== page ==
Dallas Prestige Group Proves Mentoring Works
June 27, 2023

Dallas Prestige Group Proves Mentoring Works

By Trey Hill, Program Officer

“What’s up Lil’ Ray? How’s your Pops?” Brandon Stovall, executive director of Dallas Prestige Group, asks one of boys who are beginning to file into the designated classroom at Charles Rice Elementary for the leadership development program he runs there. Brandon then leans over to tell me he played basketball with Ray’s father growing up in South Dallas.

“Hey, Hector! How’d that math test go last week?” He says to the next young man with a fist bump.

He goes on to greet every young man by name upon entering the classroom with some detail about what was going on in their world.

This is how every class starts with Dallas Prestige Group’s leadership development classes that are held at local schools and nonprofits in South Dallas, whether it is Brandon or one of his team members. He later explains, it is just a small way to let these young men know that they have worth and that they are known.

As mentioned, Brandon grew up in South Dallas and had the benefit of growing up in a two-parent home with grandparents nearby. (His parents still live in the community where both mom and dad are still deeply invested). He had plenty of love and support around him and plenty of folks to help him course-correct when he stepped out of line. Unfortunately, that was not the case for some of his friends and classmates growing up in the neighborhood.

“My mom was very insistent that I participate in every extracurricular activity offered at Charles Rice, I mean every,” Brandon told me with a laugh. (Charles Rice Elementary is one of the schools where he now serves).

That insistence led to him becoming a strong piano player that led to a chance for him to attend the only arts magnet middle school in DISD at the time, W.E. Greiner. After Greiner, Brandon went to Townview Magnet High School, a nationally-recognized DISD school. Both Greiner and Townview were not in his neighborhood. It was in attending the magnet schools that he realized there was an opportunity and resource gap between his school experience and many of his friends who continued to attend their neighborhood schools.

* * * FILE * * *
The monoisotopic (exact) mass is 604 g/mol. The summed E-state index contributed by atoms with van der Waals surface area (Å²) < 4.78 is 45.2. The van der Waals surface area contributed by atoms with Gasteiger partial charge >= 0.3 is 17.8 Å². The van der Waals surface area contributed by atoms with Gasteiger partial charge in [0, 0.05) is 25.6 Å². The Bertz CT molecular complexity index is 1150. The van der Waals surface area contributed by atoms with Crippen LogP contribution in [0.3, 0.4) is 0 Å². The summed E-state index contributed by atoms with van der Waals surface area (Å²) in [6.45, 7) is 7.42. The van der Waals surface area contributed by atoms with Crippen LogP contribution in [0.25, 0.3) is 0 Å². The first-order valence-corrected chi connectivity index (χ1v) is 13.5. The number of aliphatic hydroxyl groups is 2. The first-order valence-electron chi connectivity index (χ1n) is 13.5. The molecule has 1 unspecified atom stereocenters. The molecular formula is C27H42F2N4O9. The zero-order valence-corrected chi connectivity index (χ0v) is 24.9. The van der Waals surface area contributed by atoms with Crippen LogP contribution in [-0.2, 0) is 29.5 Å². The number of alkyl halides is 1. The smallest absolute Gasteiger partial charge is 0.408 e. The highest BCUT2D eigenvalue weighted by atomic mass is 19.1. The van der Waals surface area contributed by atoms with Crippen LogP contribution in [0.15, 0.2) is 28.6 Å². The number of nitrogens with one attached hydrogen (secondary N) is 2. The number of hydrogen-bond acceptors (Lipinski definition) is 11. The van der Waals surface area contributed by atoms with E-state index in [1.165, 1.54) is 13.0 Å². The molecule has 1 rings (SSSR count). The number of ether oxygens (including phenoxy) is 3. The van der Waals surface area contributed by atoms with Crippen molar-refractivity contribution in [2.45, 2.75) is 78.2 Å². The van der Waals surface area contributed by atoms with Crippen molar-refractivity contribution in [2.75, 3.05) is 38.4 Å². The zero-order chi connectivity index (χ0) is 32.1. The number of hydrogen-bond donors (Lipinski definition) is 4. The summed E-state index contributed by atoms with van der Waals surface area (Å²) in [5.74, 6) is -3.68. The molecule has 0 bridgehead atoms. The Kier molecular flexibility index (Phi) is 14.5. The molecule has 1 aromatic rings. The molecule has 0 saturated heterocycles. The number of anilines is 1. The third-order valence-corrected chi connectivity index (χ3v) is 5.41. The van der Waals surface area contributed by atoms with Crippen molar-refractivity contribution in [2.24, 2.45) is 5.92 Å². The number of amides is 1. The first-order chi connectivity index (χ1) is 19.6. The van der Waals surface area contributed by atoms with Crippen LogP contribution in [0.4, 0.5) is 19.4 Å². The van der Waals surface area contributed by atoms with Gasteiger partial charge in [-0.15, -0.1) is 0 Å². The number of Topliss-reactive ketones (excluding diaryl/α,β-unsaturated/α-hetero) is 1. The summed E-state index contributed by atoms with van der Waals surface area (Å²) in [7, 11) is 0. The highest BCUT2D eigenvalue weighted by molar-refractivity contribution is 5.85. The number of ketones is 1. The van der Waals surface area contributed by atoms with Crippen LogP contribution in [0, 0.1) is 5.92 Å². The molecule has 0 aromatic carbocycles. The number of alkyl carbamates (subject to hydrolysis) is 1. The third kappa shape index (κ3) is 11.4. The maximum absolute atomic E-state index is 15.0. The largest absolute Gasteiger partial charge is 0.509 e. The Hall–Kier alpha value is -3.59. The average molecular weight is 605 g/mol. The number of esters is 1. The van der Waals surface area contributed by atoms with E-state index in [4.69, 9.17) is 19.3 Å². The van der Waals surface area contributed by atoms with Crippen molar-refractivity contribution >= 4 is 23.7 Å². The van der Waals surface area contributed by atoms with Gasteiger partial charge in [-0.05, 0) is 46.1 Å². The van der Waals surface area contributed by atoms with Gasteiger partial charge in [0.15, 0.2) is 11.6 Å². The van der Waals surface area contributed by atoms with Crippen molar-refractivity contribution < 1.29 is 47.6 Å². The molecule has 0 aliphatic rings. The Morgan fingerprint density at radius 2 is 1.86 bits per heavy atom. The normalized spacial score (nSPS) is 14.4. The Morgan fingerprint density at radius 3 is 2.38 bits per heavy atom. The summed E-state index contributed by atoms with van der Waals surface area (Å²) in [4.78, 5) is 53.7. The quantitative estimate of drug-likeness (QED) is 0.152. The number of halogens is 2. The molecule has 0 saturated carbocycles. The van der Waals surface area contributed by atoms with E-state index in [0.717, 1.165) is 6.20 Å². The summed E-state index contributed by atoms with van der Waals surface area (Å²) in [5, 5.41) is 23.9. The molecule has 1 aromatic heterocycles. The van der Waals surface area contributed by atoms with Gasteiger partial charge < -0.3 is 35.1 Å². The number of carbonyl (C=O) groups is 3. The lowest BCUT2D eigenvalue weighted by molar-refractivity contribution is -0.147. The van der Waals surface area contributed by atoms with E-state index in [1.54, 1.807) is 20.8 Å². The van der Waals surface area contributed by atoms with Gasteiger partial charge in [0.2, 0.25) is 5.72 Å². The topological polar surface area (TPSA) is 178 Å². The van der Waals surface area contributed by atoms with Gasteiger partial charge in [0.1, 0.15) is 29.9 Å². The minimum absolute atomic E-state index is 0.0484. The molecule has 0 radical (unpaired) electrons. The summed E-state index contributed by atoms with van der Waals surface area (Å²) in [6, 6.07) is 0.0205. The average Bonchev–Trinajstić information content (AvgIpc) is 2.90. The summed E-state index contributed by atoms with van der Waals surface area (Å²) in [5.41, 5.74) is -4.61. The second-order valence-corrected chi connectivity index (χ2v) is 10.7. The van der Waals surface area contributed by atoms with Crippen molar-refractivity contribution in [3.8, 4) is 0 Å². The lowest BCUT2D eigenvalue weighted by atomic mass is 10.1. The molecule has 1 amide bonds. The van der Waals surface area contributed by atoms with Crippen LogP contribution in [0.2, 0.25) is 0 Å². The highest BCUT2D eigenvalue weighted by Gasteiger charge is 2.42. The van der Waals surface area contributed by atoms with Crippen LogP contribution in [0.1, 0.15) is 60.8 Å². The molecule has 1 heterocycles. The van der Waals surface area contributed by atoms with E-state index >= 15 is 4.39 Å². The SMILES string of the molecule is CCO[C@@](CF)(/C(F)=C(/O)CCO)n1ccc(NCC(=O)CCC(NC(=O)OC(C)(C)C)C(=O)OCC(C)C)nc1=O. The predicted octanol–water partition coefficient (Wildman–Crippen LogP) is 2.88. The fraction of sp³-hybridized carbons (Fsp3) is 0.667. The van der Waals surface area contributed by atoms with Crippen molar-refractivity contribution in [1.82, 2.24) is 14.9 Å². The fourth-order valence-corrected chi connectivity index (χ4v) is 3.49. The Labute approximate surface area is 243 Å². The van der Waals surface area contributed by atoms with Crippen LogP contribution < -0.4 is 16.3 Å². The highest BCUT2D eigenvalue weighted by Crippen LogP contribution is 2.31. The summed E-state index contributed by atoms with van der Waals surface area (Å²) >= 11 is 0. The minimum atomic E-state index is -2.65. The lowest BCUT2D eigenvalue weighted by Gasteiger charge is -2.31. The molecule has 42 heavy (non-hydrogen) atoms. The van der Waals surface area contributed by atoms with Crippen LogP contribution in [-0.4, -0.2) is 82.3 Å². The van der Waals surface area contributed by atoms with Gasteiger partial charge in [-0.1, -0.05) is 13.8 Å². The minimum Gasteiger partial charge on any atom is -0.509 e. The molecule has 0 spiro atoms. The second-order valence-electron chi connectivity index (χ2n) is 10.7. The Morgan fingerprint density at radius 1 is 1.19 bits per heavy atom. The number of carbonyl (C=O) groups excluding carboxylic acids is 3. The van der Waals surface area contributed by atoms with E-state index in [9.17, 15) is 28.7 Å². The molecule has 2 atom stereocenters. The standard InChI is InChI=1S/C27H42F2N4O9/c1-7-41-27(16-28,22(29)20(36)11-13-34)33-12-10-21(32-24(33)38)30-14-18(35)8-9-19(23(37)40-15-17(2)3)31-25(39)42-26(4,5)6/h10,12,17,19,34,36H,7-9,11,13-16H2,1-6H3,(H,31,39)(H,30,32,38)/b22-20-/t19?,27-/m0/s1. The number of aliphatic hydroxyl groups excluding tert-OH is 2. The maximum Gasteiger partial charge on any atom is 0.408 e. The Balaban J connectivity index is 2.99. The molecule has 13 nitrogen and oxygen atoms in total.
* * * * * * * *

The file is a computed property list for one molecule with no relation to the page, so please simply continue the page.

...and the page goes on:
This realization, along with the recognition not every young person has a positive role model, seeded the idea for Dallas Prestige Group and kindled his desire to invest in young people growing up in South Dallas.

Today, Brandon and his team of six offer a leadership development program called Prestige Partners at five DISD schools in South Dallas and at three community partner sites.  (Two of the community partner sites are also Rees-Jones Foundation grantees – Braswell Child Development Center and Bridgebuilders)

The program teaches positive communication and leadership skills through a self-developed curriculum that Brandon wrote and through group mentoring sessions. The children are given opportunities to put their leadership skills into practice through community service events they plan. Every lesson also incorporates key social-emotional learning into the daily activities to help the students regulate emotions, resolve conflict, and build healthy peer relationships.

But as Brandon will tell you, the program is really all about building trusting relationships and helping the students discover their unique voice, potential, and worth. This summer, Dallas Prestige Group will be working with 120 young people, ages 6-16, through BridgeBuilders, another community partner in Dallas.

The Rees-Jones Foundation believes mentoring youth is a game-changer for children if we want to see them succeed in school, in life, and to become leaders in their communities. In 2014, Mentor International released The Mentoring Effect report that found “young adults who face an opportunity gap but have a mentor are 55% more likely to be enrolled in college than those who did not have a mentor.” [i] A study performed by Big Brothers Big Sisters in the early 2000’s also reported “students who meet regularly with their mentors are 52% less likely to skip a class.” [ii]

The Foundation has seen students soar as a result of mentors who have invested in their lives and shown them their gifts, talents, and worth already inherent within each of them. We get excited at the vision of a world where all children understand their value and where safe relationships are catalysts to help them meet their full potential.


[i] https://www.mentoring.org/resource/the-mentoring-effect/

[ii] https://www.mentoring.org/mentoring-impact/

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